To facilitate such rich, nuanced historical understandings, this activist-sociology should have more robust empirical groundings in computational data science. The promise of such lies in its potential to allow researchers to identify what Bauman (1990) has referred to as the ‘….social in the individual, the general in the particular…’ (Bauman: 1990: p.10). It will increasingly offer sophisticated background and contextual data to the fundamental foci of sociological inquiry: social constructions, social inequalities, social orders, and social patterns, and will allow researchers to see the numerous figurations and patterns which make up social life in ways previously impossible, and with that, provide new opportunities for re-understanding practices. This is not to suggest that computational social science become the only tool utilised by researchers – there is, and should remain, a place for a variety of research methods. What is does suggest, however, is that these other methods, including those common to qualitative small-n studies such as interviews, be complemented with such data in order to at least provide greater background and context to their studies – this is to be quantitative data utilised with qualitative sensibilities. So, for example, if a researcher intends to carry out ethnographic work with working-class social actors, a richer story will be provided by empirically understanding the historical emergence of the category in the territory under consideration, through which the actors self-identify. A study of such, even with a small sample size, would have increased value by providing a more robust empirical foundation through which to interpret any observational and/or interview data gathered, allowing any results and conclusions to be interpreted in a more holistic context. But it must be recognised that such data will always require interpretation by researchers, both concerning what it supposedly represents in itself, and also with regards its supposed potential to inform any particular political decisions. This critical point is especially important to recognise because, as, Lukács (1923) stated, ‘A situation in which the “facts” speak out unmistakably for or against a definite course of action has never existed, and neither can nor will exist’ (Lukács: 1971: p.23). Any such seemingly preferential ‘courses of action’ will always be informed by the social actors’ own cultural-normative assumptions, which are themselves historically specific, and so require reflexive recovery and consideration.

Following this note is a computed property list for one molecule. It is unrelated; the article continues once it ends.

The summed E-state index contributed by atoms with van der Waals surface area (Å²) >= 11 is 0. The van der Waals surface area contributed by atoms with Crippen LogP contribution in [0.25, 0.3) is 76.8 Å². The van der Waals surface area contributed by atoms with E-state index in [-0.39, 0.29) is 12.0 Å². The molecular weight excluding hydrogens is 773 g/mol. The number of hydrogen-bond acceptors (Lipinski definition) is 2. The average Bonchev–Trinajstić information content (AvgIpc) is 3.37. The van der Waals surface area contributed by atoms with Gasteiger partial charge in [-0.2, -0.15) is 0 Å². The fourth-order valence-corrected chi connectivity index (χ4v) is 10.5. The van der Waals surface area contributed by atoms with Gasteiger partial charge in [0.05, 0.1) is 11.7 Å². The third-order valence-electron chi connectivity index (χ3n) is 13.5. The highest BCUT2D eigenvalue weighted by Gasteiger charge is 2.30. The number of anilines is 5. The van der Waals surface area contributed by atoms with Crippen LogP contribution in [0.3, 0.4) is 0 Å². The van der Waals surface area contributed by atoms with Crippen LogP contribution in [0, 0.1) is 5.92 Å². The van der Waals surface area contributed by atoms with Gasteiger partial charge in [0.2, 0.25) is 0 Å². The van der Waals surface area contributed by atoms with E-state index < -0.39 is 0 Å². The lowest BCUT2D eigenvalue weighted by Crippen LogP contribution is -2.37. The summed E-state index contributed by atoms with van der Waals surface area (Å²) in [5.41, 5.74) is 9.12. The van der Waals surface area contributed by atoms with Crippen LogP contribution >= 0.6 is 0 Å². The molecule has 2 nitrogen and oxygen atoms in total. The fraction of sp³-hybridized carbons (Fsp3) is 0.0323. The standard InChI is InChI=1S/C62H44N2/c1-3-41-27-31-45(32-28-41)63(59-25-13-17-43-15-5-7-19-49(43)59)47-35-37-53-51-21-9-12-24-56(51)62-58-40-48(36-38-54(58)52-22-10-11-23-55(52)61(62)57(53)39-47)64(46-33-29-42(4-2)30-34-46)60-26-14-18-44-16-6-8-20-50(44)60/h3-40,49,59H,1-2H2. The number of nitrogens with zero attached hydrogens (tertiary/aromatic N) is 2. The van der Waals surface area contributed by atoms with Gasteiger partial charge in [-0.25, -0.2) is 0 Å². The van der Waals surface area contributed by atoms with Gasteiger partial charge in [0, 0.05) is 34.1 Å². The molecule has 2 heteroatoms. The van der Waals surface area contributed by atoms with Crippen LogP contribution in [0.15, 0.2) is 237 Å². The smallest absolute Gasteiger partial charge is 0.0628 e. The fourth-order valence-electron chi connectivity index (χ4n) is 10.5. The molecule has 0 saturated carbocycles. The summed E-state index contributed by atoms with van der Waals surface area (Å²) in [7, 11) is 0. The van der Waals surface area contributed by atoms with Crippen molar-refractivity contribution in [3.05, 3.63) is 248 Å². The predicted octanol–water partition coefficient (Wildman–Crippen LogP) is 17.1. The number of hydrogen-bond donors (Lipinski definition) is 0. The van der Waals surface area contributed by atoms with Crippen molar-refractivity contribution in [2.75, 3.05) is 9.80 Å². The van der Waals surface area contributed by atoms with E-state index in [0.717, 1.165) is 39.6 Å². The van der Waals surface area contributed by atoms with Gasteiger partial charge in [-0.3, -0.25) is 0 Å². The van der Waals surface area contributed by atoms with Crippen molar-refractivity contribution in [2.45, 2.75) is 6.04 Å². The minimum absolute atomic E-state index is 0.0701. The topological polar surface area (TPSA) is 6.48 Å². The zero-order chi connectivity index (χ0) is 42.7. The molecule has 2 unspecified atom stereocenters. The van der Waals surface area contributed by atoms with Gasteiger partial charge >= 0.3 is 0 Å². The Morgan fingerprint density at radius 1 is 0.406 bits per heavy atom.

Finally, what does all of this mean for the training provisions for sociology students going forward into the future? The training of doctoral students in sociology should necessarily include greater training in quantitative methods, particularly computational data science. But this must be complemented with training in ethics, history and philosophy. Students should be taught to recognise their own assumptions and biases and to use that knowledge to assist them in producing more robust logical arguments. To this end, mandatory introductory training modules in computational data science, ethics, and political philosophy should be completed (these could be web-based modules, for convenience). Researchers should also have to complete a brief essay by the end of their first year of doctoral study on the historical emergence of their objects of study in comparative perspective (approximately 5000 words should suffice). Such training would enhance the future relevance of sociological research not only by providing more robust empirical groundings, but by ensuring all researchers could clearly articulate their philosophical presuppositions and are able to locate their research, and present their arguments, in historical perspective. This would represent a significant step towards ensuring quality sociological contributions to more informed contemporary and future public discourses, allowing sociologists to participate more productively in political life going forward in the decades to come.
John-Paul Smiley is an independent social researcher
Copyright remains with the author, John-Paul Smiley, who reserves the right to use/reuse this work, in part or whole, in the future